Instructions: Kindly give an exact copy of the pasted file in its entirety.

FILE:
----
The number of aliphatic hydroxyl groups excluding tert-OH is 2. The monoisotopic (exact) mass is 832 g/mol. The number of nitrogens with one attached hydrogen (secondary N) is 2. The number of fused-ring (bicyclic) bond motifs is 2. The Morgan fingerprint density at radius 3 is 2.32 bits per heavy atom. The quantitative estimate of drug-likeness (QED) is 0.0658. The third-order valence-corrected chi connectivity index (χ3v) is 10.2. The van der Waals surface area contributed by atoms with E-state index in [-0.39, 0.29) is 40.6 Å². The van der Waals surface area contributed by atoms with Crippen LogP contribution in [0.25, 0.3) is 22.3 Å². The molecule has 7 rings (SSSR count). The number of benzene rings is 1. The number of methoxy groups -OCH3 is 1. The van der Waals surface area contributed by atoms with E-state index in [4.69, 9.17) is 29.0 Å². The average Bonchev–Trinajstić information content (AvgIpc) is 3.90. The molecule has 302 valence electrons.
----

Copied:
The number of aliphatic hydroxyl groups excluding tert-OH is 2. The monoisotopic (exact) mass is 832 g/mol. The number of nitrogens with one attached hydrogen (secondary N) is 2. The number of fused-ring (bicyclic) bond motifs is 2. The Morgan fingerprint density at radius 3 is 2.32 bits per heavy atom. The quantitative estimate of drug-likeness (QED) is 0.0658. The third-order valence-corrected chi connectivity index (χ3v) is 10.2. The van der Waals surface area contributed by atoms with E-state index in [-0.39, 0.29) is 40.6 Å². The van der Waals surface area contributed by atoms with Crippen LogP contribution in [0.25, 0.3) is 22.3 Å². The molecule has 7 rings (SSSR count). The number of benzene rings is 1. The number of methoxy groups -OCH3 is 1. The van der Waals surface area contributed by atoms with E-state index in [4.69, 9.17) is 29.0 Å². The average Bonchev–Trinajstić information content (AvgIpc) is 3.90. The molecule has 302 valence electrons.